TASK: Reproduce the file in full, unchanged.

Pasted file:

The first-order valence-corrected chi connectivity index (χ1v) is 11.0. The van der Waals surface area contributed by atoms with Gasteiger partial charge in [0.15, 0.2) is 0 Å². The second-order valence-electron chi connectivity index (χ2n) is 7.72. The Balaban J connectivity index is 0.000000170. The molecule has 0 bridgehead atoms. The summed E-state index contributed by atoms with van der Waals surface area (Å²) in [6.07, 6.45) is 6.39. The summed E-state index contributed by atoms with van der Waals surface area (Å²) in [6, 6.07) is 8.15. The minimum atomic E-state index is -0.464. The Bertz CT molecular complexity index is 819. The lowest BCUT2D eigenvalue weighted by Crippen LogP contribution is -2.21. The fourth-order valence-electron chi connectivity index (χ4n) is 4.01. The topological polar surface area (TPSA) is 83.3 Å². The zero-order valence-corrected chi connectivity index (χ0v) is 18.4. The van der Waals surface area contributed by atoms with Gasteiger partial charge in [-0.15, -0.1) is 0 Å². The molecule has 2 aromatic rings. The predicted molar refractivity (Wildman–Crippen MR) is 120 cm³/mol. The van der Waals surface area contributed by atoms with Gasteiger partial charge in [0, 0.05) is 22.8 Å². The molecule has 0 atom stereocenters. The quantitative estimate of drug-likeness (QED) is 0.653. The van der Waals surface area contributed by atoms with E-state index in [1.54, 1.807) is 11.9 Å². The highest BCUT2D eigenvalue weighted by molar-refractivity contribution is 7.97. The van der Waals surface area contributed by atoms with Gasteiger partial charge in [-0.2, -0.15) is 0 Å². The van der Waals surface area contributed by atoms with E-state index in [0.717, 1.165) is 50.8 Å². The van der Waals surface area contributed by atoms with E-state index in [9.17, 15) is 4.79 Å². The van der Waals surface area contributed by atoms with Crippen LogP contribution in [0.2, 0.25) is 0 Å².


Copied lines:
The first-order valence-corrected chi connectivity index (χ1v) is 11.0. The van der Waals surface area contributed by atoms with Gasteiger partial charge in [0.15, 0.2) is 0 Å². The second-order valence-electron chi connectivity index (χ2n) is 7.72. The Balaban J connectivity index is 0.000000170. The molecule has 0 bridgehead atoms. The summed E-state index contributed by atoms with van der Waals surface area (Å²) in [6.07, 6.45) is 6.39. The summed E-state index contributed by atoms with van der Waals surface area (Å²) in [6, 6.07) is 8.15. The minimum atomic E-state index is -0.464. The Bertz CT molecular complexity index is 819. The lowest BCUT2D eigenvalue weighted by Crippen LogP contribution is -2.21. The fourth-order valence-electron chi connectivity index (χ4n) is 4.01. The topological polar surface area (TPSA) is 83.3 Å². The zero-order valence-corrected chi connectivity index (χ0v) is 18.4. The van der Waals surface area contributed by atoms with Gasteiger partial charge in [-0.15, -0.1) is 0 Å². The molecule has 2 aromatic rings. The predicted molar refractivity (Wildman–Crippen MR) is 120 cm³/mol. The van der Waals surface area contributed by atoms with Gasteiger partial charge in [0, 0.05) is 22.8 Å². The molecule has 0 atom stereocenters. The quantitative estimate of drug-likeness (QED) is 0.653. The van der Waals surface area contributed by atoms with E-state index in [1.54, 1.807) is 11.9 Å². The highest BCUT2D eigenvalue weighted by molar-refractivity contribution is 7.97. The van der Waals surface area contributed by atoms with Gasteiger partial charge in [-0.2, -0.15) is 0 Å². The van der Waals surface area contributed by atoms with E-state index in [0.717, 1.165) is 50.8 Å². The van der Waals surface area contributed by atoms with E-state index in [9.17, 15) is 4.79 Å². The van der Waals surface area contributed by atoms with Crippen LogP contribution in [0.2, 0.25) is 0 Å².